But Jean did not clap.  She did not cheer.  She just stared in shock.  The woman who strode on stage was powerful, confident, with sharp, daring features and a powerful brow—and eyes that shimmered with mischief.  She did not know the woman, but she knew those eyes.

The Baron raised his hand again.

“Now,” he began, “It may be of some note to many of you that Marcia is not, as it were, a member of our blood.” Hisses and boos filtered up from the crowd, threadbare, sparse.  “But I will not hold it against her that she is a Ventrue.  Not after what she has given and sacrificed to our cause.”

The audience cheered, hooted, and hollered again.

“In fact!” he shouted over the audience.  “I think it is only prudent and fair that we invite her to be a member of our Clan.  What do we say, Samedi?”

Deafening cheers echoed again, but the world was quiet for Jean, whose stare remained fixed on Marcia.  On her eyes.  On her mother’s eyes.  Of course, she agreed.  How could she not?

“Well then.  I guess we are in need of a Samedi Emissary then, are we not?”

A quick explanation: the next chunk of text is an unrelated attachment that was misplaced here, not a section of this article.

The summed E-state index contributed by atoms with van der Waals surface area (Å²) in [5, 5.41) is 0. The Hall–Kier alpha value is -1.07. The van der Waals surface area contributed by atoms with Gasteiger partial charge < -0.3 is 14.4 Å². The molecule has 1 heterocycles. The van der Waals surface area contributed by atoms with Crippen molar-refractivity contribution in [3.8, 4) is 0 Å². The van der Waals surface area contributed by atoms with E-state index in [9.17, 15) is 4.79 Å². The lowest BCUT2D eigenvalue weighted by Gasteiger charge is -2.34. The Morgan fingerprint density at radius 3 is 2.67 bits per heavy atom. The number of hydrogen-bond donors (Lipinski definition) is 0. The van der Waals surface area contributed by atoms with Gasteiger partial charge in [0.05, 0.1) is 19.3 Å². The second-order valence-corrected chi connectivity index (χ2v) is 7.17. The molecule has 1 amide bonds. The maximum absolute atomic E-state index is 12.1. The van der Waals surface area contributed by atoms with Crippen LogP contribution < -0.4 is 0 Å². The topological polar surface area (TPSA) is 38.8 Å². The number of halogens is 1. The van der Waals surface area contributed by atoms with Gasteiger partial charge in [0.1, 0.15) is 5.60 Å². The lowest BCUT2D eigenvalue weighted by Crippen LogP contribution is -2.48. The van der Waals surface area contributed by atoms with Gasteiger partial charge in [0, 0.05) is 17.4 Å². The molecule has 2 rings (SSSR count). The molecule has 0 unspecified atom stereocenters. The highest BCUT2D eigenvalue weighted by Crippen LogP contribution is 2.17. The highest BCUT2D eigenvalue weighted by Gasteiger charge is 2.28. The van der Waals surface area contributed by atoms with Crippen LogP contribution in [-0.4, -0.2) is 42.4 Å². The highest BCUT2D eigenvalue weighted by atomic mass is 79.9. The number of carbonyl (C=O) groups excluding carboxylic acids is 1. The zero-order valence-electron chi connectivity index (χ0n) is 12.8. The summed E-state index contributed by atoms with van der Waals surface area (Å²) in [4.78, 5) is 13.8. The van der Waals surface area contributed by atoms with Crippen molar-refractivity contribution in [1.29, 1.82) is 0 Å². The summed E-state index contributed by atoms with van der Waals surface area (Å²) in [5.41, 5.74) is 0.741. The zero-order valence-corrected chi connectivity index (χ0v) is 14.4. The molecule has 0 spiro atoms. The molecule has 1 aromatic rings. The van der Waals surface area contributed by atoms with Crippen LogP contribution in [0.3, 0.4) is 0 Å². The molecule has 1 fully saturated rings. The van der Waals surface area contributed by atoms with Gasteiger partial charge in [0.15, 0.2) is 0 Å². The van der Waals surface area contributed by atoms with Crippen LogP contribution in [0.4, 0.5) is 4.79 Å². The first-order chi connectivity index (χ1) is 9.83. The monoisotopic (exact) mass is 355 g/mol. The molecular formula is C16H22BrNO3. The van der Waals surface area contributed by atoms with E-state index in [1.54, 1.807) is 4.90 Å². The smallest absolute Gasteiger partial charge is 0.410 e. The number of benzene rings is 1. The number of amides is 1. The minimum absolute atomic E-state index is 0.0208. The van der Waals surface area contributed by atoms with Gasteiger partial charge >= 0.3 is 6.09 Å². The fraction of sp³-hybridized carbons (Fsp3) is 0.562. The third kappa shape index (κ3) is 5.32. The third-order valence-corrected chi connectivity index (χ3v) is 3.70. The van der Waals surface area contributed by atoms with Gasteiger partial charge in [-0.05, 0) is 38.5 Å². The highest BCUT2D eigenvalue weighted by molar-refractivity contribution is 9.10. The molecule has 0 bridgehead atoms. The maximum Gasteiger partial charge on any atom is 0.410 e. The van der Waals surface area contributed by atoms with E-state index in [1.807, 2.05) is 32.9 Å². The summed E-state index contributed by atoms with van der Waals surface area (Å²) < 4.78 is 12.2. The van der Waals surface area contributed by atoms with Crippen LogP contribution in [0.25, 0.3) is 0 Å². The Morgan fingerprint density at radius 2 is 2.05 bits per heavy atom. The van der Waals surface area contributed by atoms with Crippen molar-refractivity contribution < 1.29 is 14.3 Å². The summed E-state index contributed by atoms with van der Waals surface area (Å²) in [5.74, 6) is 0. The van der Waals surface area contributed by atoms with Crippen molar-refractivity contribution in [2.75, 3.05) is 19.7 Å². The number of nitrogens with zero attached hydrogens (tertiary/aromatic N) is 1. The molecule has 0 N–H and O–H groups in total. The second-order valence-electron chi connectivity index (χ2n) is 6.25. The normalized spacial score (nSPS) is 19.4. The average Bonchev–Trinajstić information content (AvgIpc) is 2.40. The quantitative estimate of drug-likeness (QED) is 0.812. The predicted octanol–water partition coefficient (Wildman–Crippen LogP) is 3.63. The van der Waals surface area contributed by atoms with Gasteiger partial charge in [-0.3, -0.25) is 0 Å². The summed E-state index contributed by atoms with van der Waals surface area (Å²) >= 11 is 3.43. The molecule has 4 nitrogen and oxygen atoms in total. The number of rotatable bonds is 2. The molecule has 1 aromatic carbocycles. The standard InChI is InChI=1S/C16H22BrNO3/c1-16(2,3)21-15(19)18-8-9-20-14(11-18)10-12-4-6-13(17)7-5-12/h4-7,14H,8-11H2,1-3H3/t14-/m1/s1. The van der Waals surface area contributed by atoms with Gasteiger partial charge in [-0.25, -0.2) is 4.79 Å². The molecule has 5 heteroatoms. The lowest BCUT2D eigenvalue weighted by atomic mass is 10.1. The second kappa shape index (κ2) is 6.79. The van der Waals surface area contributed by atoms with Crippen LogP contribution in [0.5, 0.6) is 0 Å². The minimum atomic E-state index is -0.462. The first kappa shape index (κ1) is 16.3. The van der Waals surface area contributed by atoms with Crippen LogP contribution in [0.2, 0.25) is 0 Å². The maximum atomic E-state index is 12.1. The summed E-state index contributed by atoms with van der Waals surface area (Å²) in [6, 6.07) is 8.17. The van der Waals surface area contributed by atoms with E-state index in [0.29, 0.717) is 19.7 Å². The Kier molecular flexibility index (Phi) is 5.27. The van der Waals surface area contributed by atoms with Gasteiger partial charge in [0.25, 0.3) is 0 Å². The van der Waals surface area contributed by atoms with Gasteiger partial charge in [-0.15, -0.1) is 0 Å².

The crowd began chanting: Luca! Luca! Luca! Luca!  Jean found herself chanting along as Luca Aliprado shambled on the stage, waving to the crowd.  She stood there for a long moment, enjoying the adoration and cheers until the Baron gestured her to begin.  She frowned playfully, but spoke to the crowd.

“I just want to start by saying that it is tragic for you to have been embraced a Ventrue, honey,” she says, placing a hand on Marcia’s arm in a staged gesture of comfort.  “Just tragic.  But I think that’s something we can probably fix now, isn’t it?”

The crowd roared again.

“As I am a Beloved, Trusted, and Eminent member of the Independent Alliance, I formally adopt you, Marcia La Rue, into my Clan, with the full rights, privileges, and Prestige that come along with it.  May the Accords bind and keep you from this day until your last day, yadda yadda yadda, something about following Traditions or some such nonsense.  Everybody! Marcia La Rue!”